Unfair bias is the most complex, controversial, and biggest issue in data handling. In the insurance sector, the Data Ethics Policy provides a unified framework that outlines how to properly use data. Data and privacy are a tag-team, and their separation initiates concerns for customers. In this industry, ensuring data security is critical.
The rapid entrance of emerging technologies in insurance brought up an opportunity to unlock new value. To seize that, data analytics may be the differentiator as this industry is reshaping to a data-driven one.
However, opportunity and value are not the only things to prioritise. It needs to deal with a complete and controlled data transformation based on societal expectations and views.
Data ethics pertains to data practices for collecting, spawning, analysing, and circulating both unstructured and structured data. If misused, it has the potential to adversely influence society and people. It includes the moral obligation to collect, protect, and use personally distinguishable information.
Insurance is a growing market for data analytics since it deals with sensitive consumer data. This posed ethical issues in the industry, such as improper consumer data processing, data breaches, and the use of client data without consent. An insurance service provider’s image and reputation are harmed as a result of this.
Here, the data ethics policy provides an open, transparent, and complete view to keep the customers aware of how their personal data is being used to calculate customised claims, premiums, and policies.
A common practice is the implementation of an analytical solution model for customers’ data. This is to enhance the accuracy of risk profiling and their behaviour anticipation. The question is, whether the use of customer data is morally justifiable. This triggers ethical dilemmas under the niche of control and transparency.
Data maximisation vs. data minimisation: Data minimisation restricts the algorithms to generate biases. But the best outcomes from the AI algorithms in data handling are obtained in the case of data maximisation, which is prone to causing ethical dilemmas.
Situational Ethical Boundaries vs. Uniform Ethical Boundaries: The insurance companies encounter the ethical dilemma of whether to consider different or same ethical boundaries in every situation.
Leveraging data to influence customer behaviour: Use of data for monitoring can help customers to maintain their long-term insurance plans. But unwanted side effects may hamper customer behaviour due to the disclosure of personal data.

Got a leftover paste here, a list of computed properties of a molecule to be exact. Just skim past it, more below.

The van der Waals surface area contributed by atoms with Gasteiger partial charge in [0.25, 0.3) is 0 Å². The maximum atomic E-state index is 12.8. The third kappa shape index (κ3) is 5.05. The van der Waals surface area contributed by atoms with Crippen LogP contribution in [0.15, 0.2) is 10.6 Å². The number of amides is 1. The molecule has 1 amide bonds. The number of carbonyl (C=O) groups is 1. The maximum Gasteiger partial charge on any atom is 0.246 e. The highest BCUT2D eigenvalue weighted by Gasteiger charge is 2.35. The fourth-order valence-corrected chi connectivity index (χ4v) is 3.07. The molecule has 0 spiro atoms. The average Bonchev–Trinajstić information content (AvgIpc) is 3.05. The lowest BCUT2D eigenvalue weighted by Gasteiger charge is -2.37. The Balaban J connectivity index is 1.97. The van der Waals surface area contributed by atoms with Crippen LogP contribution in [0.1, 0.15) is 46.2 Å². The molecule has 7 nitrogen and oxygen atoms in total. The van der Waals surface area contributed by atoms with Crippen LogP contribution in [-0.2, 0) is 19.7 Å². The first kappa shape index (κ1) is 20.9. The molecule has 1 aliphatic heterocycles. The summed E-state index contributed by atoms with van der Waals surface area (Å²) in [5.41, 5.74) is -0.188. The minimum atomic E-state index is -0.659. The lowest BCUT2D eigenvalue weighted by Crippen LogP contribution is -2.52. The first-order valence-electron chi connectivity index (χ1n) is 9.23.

Data ethics policy largely relies on the principles and guidelines for obtaining new analytical solutions as data is increasing continuously. The guidelines push the insurance companies to conduct incessant discussions for future improvement of data ethics.
Explainability: Data analysed decisions should be interpretable to data subjects.
Value Alignment: Maintaining alignment between human values and incorporated values in data analysis such as transparency, respect, and honesty.
Responsibility: Defining data analysis and data use responsibilities in insurance organisations.
Human Autonomy Respect: Human autonomy is to be respected while using analytics and data.
Organisational embeddedness: Embedding data analysis and data use principles throughout the organisation.
Auditability: Handling the auditable factor of data and analytics for ensuring public trust.
Data Ethics Policy development in the insurance sector kicks off with the implementation of IT security policies and risk management. Consent mechanisms to use data of the policyholders is the next big thing in the queue. Utilising data-centric technologies to ensure customer transparency is the final criterion.
The new normal has driven data ethics to acquire a top spot in CEO agendas. Across the world, data ethics watchdogs are gaining increasing interest to deal with ethical issues. This is an opportunity for the insurance industry to gain long-term customer trust.